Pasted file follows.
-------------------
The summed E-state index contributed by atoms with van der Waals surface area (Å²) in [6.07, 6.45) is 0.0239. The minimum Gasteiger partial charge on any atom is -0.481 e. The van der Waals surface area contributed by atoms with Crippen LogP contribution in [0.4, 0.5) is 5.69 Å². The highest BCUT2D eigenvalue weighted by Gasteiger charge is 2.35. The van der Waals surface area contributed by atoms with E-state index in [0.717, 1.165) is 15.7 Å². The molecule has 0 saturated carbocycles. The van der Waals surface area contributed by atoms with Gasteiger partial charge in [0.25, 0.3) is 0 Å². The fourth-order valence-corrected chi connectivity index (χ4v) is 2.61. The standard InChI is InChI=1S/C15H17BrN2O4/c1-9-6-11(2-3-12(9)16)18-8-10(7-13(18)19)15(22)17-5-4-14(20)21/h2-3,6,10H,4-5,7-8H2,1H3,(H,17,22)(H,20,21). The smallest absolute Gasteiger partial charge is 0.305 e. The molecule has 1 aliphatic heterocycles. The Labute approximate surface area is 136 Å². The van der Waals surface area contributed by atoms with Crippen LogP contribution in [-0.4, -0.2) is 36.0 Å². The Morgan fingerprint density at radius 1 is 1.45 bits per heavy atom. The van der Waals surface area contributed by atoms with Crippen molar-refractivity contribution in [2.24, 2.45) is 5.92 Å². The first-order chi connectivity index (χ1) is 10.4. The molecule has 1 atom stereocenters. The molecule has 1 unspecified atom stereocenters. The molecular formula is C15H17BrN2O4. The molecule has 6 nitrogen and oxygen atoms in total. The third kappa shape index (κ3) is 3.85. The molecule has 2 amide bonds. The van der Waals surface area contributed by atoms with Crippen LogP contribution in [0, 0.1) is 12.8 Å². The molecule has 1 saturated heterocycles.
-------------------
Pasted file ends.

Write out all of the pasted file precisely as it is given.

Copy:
The summed E-state index contributed by atoms with van der Waals surface area (Å²) in [6.07, 6.45) is 0.0239. The minimum Gasteiger partial charge on any atom is -0.481 e. The van der Waals surface area contributed by atoms with Crippen LogP contribution in [0.4, 0.5) is 5.69 Å². The highest BCUT2D eigenvalue weighted by Gasteiger charge is 2.35. The van der Waals surface area contributed by atoms with E-state index in [0.717, 1.165) is 15.7 Å². The molecule has 0 saturated carbocycles. The van der Waals surface area contributed by atoms with Gasteiger partial charge in [0.25, 0.3) is 0 Å². The fourth-order valence-corrected chi connectivity index (χ4v) is 2.61. The standard InChI is InChI=1S/C15H17BrN2O4/c1-9-6-11(2-3-12(9)16)18-8-10(7-13(18)19)15(22)17-5-4-14(20)21/h2-3,6,10H,4-5,7-8H2,1H3,(H,17,22)(H,20,21). The smallest absolute Gasteiger partial charge is 0.305 e. The molecule has 1 aliphatic heterocycles. The Labute approximate surface area is 136 Å². The van der Waals surface area contributed by atoms with Crippen LogP contribution in [-0.4, -0.2) is 36.0 Å². The Morgan fingerprint density at radius 1 is 1.45 bits per heavy atom. The van der Waals surface area contributed by atoms with Crippen molar-refractivity contribution in [2.24, 2.45) is 5.92 Å². The first-order chi connectivity index (χ1) is 10.4. The molecule has 1 atom stereocenters. The molecule has 1 unspecified atom stereocenters. The molecular formula is C15H17BrN2O4. The molecule has 6 nitrogen and oxygen atoms in total. The third kappa shape index (κ3) is 3.85. The molecule has 2 amide bonds. The van der Waals surface area contributed by atoms with Crippen LogP contribution in [0, 0.1) is 12.8 Å². The molecule has 1 saturated heterocycles.